Abstract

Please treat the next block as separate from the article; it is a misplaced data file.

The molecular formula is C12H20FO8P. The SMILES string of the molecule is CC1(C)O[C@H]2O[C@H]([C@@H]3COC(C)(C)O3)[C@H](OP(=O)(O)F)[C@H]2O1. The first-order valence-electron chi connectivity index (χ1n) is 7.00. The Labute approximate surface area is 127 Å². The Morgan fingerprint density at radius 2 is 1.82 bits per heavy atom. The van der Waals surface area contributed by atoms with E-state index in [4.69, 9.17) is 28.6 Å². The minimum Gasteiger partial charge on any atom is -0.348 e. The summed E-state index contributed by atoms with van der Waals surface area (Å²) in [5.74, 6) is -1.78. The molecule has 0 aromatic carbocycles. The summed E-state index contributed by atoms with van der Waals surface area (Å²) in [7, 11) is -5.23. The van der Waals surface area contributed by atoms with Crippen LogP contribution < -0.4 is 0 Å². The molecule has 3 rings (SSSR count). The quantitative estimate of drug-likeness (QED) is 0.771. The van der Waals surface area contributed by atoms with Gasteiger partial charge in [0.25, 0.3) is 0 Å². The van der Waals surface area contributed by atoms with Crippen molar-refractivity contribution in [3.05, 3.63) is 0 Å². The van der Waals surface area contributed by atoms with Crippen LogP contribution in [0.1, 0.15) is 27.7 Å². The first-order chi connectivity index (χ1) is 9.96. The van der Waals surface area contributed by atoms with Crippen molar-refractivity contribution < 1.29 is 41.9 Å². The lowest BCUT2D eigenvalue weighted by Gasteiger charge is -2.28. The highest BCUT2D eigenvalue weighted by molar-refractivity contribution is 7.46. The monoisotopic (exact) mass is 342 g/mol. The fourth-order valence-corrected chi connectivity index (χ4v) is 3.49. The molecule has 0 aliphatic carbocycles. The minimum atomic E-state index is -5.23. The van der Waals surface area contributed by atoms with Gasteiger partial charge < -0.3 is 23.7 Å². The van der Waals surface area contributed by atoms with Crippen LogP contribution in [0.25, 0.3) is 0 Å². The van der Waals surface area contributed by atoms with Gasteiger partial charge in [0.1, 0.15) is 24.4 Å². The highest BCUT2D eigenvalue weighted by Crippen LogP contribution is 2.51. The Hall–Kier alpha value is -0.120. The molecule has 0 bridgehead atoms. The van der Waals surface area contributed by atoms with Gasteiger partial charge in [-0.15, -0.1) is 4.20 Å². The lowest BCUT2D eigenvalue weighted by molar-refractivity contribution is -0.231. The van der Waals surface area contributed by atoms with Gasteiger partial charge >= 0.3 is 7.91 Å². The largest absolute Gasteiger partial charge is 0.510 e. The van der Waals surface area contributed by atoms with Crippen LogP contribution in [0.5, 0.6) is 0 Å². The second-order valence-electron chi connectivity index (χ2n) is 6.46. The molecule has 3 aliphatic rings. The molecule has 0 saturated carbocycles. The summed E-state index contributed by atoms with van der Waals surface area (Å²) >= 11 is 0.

By virtue of its widespread afferent projections, perirhinal cortex is thought to bind polymodal information into abstract object-level representations. Consistent with this proposal, deficits in cross-modal integration have been reported after perirhinal lesions in nonhuman primates. It is therefore surprising that imaging studies of humans have not observed perirhinal activation during visual–tactile object matching. Critically, however, these studies did not differentiate between congruent and incongruent trials. This is important because successful integration can only occur when polymodal information indicates a single object (congruent) rather than different objects (incongruent). We scanned neurologically intact individuals using functional magnetic resonance imaging (fMRI) while they matched shapes. We found higher perirhinal activation bilaterally for cross-modal (visual–tactile) than unimodal (visual–visual or tactile–tactile) matching, but only when visual and tactile attributes were congruent. Our results demonstrate that the human perirhinal cortex is involved in cross-modal, visual–tactile, integration and, thus, indicate a functional homology between human and monkey perirhinal cortices.

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